Revictimizing the victim

Since I posted here about Mac McClelland’s piece on her own PTSD, and how she used violent sex to lift herself out of it, I thought it appropriate to give voice to one of her sources. A Haitian woman whose experiences were tweeted by McClelland has found the means to say that she never gave McClelland permission to share her story in such a way. The author here even suggests that McClelland put her source’s life in danger.

There’s a fine line when we choose to share someone else’ experiences through any media outlet, be it social media, a newspaper or an online magazine. I don’t remember who said it, but I was once told that in order to be a good reporter, you have to be warm enough to earn people’s trust, and then callous enough to betray it by telling their story to the world.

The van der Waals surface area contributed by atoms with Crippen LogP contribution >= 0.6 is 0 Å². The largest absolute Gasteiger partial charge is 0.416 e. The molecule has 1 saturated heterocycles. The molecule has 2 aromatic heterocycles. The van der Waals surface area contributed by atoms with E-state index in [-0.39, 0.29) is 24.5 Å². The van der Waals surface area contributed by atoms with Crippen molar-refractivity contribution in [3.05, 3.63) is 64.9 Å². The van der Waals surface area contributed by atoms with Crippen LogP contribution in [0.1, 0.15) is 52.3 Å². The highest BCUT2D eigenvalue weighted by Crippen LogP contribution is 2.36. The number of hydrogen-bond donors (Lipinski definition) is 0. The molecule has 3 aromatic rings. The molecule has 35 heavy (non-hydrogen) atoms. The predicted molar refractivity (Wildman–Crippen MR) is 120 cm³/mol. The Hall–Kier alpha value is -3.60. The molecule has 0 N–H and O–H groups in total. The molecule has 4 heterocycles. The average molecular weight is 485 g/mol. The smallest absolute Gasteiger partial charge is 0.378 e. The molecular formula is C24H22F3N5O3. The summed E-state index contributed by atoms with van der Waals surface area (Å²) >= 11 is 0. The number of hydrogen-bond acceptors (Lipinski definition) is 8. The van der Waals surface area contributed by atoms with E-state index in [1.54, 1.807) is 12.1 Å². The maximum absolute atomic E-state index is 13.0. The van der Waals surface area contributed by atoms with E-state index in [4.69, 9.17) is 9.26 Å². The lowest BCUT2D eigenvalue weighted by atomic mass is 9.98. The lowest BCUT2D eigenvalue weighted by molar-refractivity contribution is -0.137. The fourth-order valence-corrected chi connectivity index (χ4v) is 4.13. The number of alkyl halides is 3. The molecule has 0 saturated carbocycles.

We’re all talking more about the problem of rape in war-torn or disaster-affected countries as a result of this story, I’m sure. Haiti, Congo, Syria. Not many of us likely have ideas about how to fix it, but I think we can all agree that retraumatizing a victim does not add up to good work.


Author: ekfletch

I am an independent researcher on issues of gender, labor, violence, education, and children.

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